The Martian, Andy Weir
I have not seen the movie based on this book, but would like to, and don’t think it’s one of those things where I would feel cheated because the book was better. That isn’t because this wasn’t a good book; it’s because there’s not very much a movie could deviate from as it’s the actual science and technology that the plot—and its believability—hinge upon.
I expected this might be the sort of science fiction I don’t like due to the heavy load of, well, intense science. Instead, I found a very readable book that managed to take would could have been deadly boring and keep the reader interested and engaged throughout. Think of a play, with only two sets, with an assumed passage of time of YEARS, a lot of very technical information, and imagine what could go wrong. Somehow, Weir avoids all pitfalls and delivers entertainment and suspense instead—along with a great sense of humor. 3 Stars
Foreign Affairs, Alison Lurie
Elements of this terrific novel remind me of Good Behaviour, which I read last year. Eminently readable yet also complex in its examination of the life of a woman considered unattractive but highly intelligent. As an American academic doing research in Britain and a firm Anglophile, Vinnie is confronted with a man that embodies everything she believes she dislikes about Americans and yet, he is not as much a flat stereotype as she wants to believe. The subplot involving a junior faculty member also in Britain to do research provides both comic relief and a foil in terms of physical attractiveness—this young man being so handsome that people are suspicious of him. A fascinating look at what happens when people internalize certain expectations and become their own jailers, unable to accept a different future even when it presents itself. 4 Stars.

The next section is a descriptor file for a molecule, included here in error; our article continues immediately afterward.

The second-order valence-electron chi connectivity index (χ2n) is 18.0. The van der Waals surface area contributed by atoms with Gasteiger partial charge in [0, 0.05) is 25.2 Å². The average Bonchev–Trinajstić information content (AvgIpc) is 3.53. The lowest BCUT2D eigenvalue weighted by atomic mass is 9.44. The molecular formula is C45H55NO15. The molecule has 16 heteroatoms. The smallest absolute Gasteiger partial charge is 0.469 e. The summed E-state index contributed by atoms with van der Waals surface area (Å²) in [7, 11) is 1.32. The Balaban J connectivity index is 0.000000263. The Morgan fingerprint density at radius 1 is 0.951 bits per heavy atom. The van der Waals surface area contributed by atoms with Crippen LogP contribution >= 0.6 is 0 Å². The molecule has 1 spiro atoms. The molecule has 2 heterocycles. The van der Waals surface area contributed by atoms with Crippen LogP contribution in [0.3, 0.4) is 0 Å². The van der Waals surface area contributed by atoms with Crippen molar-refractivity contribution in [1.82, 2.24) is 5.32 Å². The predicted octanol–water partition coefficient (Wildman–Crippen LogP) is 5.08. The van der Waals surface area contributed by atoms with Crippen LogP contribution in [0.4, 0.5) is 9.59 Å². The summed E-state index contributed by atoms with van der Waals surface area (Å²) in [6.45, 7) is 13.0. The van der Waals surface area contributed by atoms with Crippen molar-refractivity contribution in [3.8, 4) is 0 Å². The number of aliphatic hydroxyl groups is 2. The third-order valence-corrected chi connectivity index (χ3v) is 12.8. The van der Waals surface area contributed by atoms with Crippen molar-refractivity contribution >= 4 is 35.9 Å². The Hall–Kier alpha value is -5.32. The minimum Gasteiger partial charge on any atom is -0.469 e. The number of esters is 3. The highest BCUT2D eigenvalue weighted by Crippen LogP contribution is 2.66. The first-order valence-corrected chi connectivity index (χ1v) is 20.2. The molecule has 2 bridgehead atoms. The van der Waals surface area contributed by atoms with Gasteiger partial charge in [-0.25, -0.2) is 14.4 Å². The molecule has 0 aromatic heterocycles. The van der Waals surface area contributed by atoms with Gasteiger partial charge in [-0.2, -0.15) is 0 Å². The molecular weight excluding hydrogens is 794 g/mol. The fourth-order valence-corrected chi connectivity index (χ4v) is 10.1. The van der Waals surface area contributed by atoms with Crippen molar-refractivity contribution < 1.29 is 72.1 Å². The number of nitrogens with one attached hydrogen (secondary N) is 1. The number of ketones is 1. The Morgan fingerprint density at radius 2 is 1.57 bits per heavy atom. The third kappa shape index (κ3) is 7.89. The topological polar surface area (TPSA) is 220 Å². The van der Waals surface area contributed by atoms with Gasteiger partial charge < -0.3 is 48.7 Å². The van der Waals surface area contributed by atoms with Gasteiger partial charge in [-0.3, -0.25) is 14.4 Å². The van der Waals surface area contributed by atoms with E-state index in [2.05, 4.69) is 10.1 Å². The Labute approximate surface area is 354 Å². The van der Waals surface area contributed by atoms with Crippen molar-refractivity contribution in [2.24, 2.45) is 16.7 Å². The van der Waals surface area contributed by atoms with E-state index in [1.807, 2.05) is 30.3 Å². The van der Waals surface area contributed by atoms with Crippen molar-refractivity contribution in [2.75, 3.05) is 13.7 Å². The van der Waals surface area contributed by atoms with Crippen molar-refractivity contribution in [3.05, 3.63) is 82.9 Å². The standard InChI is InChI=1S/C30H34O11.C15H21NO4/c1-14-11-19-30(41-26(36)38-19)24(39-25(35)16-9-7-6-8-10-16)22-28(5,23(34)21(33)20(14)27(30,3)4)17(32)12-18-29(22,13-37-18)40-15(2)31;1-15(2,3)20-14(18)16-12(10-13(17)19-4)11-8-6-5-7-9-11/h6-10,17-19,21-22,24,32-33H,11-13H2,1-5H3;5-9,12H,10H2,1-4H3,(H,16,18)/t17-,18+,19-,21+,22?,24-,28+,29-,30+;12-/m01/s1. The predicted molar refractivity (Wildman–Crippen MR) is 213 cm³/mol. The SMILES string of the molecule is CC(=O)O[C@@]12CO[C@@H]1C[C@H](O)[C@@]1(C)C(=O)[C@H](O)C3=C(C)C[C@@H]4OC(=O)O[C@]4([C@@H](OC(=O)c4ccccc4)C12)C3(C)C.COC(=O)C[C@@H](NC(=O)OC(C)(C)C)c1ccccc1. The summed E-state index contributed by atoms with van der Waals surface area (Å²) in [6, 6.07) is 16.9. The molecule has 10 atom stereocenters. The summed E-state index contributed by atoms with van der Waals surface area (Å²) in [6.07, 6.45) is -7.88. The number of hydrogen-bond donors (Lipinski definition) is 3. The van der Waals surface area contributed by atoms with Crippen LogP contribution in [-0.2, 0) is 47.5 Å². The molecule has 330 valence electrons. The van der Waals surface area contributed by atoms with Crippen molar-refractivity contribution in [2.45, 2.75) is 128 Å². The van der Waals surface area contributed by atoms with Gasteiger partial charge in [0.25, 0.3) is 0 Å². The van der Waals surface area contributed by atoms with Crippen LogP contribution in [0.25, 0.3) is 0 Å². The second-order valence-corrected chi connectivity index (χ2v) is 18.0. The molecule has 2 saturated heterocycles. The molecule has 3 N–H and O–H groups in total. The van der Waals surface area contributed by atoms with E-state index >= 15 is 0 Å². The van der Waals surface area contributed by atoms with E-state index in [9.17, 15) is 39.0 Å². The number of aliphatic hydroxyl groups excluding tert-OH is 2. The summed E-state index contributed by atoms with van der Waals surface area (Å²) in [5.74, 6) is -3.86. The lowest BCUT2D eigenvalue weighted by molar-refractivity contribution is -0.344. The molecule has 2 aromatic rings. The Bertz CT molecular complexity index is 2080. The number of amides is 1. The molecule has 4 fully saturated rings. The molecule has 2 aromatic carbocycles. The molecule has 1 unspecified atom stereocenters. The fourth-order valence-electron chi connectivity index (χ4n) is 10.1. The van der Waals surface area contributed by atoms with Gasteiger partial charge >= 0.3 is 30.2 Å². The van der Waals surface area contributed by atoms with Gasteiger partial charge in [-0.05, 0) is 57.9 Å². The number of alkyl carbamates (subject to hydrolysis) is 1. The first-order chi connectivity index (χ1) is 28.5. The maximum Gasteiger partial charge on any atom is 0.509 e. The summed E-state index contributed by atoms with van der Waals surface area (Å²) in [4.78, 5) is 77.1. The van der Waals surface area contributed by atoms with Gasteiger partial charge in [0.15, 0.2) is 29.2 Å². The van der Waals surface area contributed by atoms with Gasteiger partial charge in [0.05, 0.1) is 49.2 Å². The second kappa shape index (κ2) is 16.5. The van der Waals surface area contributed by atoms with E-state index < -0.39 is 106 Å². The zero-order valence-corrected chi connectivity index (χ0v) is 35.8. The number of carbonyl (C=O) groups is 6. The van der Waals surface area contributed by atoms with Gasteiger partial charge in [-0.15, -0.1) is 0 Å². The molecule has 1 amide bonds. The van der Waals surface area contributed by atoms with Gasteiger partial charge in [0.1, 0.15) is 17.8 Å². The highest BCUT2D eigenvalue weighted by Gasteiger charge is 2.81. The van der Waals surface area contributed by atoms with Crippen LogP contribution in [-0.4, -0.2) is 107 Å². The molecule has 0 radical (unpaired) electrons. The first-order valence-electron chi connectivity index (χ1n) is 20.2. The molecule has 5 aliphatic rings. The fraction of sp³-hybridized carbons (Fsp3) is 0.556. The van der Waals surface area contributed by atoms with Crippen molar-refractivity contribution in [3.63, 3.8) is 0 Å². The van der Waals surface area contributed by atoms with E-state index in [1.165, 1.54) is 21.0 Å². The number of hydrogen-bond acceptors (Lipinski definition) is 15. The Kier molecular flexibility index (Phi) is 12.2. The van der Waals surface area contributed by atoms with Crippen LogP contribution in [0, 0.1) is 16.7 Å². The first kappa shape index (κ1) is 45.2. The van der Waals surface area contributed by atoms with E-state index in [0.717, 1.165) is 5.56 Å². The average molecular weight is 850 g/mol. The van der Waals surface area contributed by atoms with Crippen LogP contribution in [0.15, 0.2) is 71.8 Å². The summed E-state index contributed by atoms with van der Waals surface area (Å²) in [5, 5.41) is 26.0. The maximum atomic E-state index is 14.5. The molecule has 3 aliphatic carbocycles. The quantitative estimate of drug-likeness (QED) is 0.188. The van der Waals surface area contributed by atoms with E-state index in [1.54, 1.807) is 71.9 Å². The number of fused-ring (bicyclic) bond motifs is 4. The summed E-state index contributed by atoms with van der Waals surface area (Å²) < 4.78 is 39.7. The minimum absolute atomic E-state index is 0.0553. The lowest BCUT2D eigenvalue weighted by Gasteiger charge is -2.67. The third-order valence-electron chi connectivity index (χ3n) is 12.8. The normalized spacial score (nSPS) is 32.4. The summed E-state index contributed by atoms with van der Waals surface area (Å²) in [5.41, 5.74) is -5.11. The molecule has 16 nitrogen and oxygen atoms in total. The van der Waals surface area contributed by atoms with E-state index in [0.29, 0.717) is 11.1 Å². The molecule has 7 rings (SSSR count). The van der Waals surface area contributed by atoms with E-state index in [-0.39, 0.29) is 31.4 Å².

Black Swan Green, David Mitchell
[I have decided to start doubling up the reviews so that I can catch up, since I’m reviewing things I read over six months ago and don’t recall clearly].
That said, I read Black Swan Green right after I read How to Build a Girl, so while I appreciate it on a technical level, I also felt entirely impatient and tired of the “white boy coming-of-age” format, since WE HAVE SO MANY ALREADY. I’ve read Summer of 42 and Catcher in the Rye and all the other various and sundry classic coming of age stories, which is all well and good until I read How to Build a Girl and realized what I’ve been missing. Had my mind not been opened, I’d say this was quite well done; but now I guess I’m woke and it’s unsatisfying. 3 Stars.
The Strain, Guillermo del Toro and Chuck Hogan